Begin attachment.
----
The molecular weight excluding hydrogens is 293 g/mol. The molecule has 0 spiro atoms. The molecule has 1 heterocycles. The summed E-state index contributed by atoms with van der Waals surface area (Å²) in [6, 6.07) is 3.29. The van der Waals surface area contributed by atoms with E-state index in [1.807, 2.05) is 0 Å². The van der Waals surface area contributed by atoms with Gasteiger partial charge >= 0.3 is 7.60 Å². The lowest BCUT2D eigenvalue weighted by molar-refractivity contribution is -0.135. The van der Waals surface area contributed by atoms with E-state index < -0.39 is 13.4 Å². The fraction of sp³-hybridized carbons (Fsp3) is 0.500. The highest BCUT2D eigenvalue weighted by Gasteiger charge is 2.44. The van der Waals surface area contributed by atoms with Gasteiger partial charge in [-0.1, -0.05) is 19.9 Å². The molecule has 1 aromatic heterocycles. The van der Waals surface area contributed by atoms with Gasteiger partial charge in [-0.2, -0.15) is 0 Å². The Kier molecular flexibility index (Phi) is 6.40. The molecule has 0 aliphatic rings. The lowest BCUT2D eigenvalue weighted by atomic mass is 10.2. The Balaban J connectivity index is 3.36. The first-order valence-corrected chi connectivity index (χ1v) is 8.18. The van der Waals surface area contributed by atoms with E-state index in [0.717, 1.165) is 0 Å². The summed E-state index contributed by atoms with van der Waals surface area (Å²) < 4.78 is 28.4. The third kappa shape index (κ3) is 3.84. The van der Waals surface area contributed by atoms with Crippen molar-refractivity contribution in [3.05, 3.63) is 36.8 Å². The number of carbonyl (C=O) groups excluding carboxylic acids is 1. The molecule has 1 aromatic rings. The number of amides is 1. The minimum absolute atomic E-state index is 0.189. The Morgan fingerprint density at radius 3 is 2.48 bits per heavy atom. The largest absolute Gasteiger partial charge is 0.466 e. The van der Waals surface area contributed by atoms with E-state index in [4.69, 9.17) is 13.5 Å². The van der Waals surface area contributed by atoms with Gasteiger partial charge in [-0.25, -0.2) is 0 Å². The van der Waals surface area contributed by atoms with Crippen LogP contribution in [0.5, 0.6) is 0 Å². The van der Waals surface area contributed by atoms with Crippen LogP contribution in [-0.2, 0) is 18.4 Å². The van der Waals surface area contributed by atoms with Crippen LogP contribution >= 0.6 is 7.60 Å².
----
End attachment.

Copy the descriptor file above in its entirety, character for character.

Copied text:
The molecular weight excluding hydrogens is 293 g/mol. The molecule has 0 spiro atoms. The molecule has 1 heterocycles. The summed E-state index contributed by atoms with van der Waals surface area (Å²) in [6, 6.07) is 3.29. The van der Waals surface area contributed by atoms with E-state index in [1.807, 2.05) is 0 Å². The van der Waals surface area contributed by atoms with Gasteiger partial charge >= 0.3 is 7.60 Å². The lowest BCUT2D eigenvalue weighted by molar-refractivity contribution is -0.135. The van der Waals surface area contributed by atoms with E-state index < -0.39 is 13.4 Å². The fraction of sp³-hybridized carbons (Fsp3) is 0.500. The highest BCUT2D eigenvalue weighted by Gasteiger charge is 2.44. The van der Waals surface area contributed by atoms with Gasteiger partial charge in [-0.1, -0.05) is 19.9 Å². The molecule has 1 aromatic heterocycles. The van der Waals surface area contributed by atoms with Gasteiger partial charge in [-0.2, -0.15) is 0 Å². The Kier molecular flexibility index (Phi) is 6.40. The molecule has 0 aliphatic rings. The lowest BCUT2D eigenvalue weighted by atomic mass is 10.2. The Balaban J connectivity index is 3.36. The first-order valence-corrected chi connectivity index (χ1v) is 8.18. The van der Waals surface area contributed by atoms with E-state index in [0.717, 1.165) is 0 Å². The summed E-state index contributed by atoms with van der Waals surface area (Å²) < 4.78 is 28.4. The third kappa shape index (κ3) is 3.84. The van der Waals surface area contributed by atoms with Crippen molar-refractivity contribution in [3.05, 3.63) is 36.8 Å². The number of carbonyl (C=O) groups excluding carboxylic acids is 1. The molecule has 1 aromatic rings. The number of amides is 1. The minimum absolute atomic E-state index is 0.189. The Morgan fingerprint density at radius 3 is 2.48 bits per heavy atom. The largest absolute Gasteiger partial charge is 0.466 e. The van der Waals surface area contributed by atoms with E-state index in [4.69, 9.17) is 13.5 Å². The van der Waals surface area contributed by atoms with Gasteiger partial charge in [-0.25, -0.2) is 0 Å². The van der Waals surface area contributed by atoms with Crippen LogP contribution in [0.5, 0.6) is 0 Å². The van der Waals surface area contributed by atoms with Crippen LogP contribution in [-0.2, 0) is 18.4 Å². The van der Waals surface area contributed by atoms with Crippen LogP contribution >= 0.6 is 7.60 Å².